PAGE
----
the notion of generic in set theory
Joe Shipman
joeshipman at aol.com
Sat Feb 15 19:12:13 EST 2020
A generic object is one with no specific properties whatsoever. Anything definable cannot be generic. Cohen constructed a model where CH was false by taking a minimal model where it was true, and then adding enough ”generic sets“ of integers to falsify CH in a carefully organized way to avoid accidentally causing any statements he needed to be true to become false.
— JS
Sent from my iPhone
> On Feb 15, 2020, at 6:48 PM, José Manuel Rodríguez Caballero <josephcmac at gmail.com> wrote:
>
>
> Dear FOM members,
> Concerning the following statement taken from [1]:
>
>> if you take set theory and you do not allow generic then obviously the continuum hypothesis is true, but if you allow generic, then obviously it is not true.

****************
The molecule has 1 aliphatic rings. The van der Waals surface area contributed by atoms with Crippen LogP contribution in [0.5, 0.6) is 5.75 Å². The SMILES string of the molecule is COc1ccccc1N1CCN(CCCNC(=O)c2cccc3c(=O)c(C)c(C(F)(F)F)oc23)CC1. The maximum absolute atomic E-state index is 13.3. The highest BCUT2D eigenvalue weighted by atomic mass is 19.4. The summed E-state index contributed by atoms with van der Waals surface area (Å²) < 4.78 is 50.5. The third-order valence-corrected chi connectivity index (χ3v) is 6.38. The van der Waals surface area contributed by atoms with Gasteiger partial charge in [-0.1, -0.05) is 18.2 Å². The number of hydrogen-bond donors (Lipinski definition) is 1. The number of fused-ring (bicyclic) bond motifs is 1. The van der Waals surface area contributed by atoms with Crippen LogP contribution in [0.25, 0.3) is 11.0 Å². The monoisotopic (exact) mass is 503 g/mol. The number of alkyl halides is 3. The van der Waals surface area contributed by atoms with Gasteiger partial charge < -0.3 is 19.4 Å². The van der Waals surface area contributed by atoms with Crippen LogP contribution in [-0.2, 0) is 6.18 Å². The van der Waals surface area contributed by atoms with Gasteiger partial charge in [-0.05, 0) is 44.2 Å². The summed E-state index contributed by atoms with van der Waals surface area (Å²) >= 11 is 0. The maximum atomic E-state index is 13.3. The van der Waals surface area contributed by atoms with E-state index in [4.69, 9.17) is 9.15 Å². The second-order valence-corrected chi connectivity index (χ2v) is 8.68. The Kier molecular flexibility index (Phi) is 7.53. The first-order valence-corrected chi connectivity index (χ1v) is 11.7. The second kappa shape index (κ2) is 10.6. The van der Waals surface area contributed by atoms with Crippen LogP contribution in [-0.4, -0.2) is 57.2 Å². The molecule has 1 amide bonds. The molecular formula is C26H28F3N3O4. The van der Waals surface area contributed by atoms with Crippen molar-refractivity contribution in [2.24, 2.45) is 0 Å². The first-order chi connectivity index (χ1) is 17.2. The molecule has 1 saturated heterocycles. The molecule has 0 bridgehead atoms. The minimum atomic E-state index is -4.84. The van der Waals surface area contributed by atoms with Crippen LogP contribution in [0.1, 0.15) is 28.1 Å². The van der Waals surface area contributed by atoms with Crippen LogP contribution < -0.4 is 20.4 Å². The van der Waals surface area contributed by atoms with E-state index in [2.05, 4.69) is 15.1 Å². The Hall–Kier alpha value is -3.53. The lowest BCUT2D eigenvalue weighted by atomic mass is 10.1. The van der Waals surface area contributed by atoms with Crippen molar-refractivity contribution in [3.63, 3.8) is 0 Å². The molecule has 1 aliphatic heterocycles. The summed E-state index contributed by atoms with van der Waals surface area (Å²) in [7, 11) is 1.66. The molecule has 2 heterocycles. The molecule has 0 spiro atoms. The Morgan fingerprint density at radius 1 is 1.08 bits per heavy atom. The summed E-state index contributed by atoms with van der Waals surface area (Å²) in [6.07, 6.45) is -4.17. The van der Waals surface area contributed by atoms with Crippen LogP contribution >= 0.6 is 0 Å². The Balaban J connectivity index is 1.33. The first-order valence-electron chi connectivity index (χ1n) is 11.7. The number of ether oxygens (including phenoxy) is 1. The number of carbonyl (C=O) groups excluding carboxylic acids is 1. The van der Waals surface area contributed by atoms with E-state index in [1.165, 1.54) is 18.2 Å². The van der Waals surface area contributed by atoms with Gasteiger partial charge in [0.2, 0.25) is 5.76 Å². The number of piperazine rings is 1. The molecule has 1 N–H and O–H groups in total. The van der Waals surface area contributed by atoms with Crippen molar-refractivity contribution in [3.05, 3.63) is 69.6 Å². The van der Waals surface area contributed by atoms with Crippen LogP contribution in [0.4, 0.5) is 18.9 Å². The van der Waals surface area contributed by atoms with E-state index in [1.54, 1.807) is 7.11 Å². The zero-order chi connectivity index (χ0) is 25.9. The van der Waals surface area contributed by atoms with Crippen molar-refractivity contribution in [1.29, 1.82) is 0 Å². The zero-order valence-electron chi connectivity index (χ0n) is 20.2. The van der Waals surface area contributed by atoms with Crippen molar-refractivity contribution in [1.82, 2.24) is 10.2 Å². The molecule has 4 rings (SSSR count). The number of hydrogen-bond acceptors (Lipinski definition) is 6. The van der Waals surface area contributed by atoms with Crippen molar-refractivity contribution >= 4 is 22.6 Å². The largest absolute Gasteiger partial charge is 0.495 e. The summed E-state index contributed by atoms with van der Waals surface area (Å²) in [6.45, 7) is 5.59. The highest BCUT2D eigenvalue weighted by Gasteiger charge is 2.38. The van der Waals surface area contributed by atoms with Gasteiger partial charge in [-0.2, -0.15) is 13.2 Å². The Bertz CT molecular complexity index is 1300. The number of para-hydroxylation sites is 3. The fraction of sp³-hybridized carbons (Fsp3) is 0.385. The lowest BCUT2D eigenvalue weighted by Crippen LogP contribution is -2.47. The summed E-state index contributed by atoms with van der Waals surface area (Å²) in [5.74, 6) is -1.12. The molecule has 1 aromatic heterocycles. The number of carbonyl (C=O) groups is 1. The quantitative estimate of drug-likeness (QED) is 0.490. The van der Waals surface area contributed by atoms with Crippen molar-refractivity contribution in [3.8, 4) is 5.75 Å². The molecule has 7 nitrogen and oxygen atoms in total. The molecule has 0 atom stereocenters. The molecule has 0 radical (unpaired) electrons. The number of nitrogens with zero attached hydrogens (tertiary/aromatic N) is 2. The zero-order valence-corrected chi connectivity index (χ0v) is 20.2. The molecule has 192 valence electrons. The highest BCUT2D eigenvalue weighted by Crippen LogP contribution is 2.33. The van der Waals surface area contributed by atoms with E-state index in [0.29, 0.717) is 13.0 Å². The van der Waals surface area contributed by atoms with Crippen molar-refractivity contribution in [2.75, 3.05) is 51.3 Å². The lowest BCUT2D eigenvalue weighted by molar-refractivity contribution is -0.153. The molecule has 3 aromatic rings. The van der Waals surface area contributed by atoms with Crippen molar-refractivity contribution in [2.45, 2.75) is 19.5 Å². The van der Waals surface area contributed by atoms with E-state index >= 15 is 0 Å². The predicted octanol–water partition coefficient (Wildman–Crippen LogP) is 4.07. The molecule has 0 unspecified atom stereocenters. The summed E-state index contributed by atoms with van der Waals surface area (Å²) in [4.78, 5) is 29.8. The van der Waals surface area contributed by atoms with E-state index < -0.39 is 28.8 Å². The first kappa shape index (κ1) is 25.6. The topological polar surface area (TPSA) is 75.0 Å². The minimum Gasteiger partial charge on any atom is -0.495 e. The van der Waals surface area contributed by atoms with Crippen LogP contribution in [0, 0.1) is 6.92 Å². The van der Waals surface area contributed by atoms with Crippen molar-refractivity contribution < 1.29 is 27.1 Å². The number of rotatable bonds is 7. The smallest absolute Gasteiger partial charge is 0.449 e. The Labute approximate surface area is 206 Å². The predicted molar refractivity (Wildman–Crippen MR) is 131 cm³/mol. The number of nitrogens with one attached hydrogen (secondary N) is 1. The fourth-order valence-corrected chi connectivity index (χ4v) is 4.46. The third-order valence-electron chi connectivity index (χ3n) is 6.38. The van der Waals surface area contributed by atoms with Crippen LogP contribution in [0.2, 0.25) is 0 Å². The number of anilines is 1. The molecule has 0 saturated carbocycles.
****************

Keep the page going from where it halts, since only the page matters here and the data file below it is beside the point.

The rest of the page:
>
> I would like to ask the following questions:
> 1) What does it mean generic in this setting?
> 2) Is there a formal definition of generic?
> 3) Which option, between allowing and not allowing generic, does mainstream mathematicians prefer concerning set theory?
>
> Kind regards,
> Jose M.
>
> Reference:
>
> [1] What is a Manifold? - Mikhail Gromov (time 31:28 / 53:55)
>
> URL = https://youtu.be/u5DLpAqX4YA?t=1888
>
>
-------------- next part --------------
An HTML attachment was scrubbed...
URL: </pipermail/fom/attachments/20200215/339e20b6/attachment-0001.html>
More information about the FOM
mailing list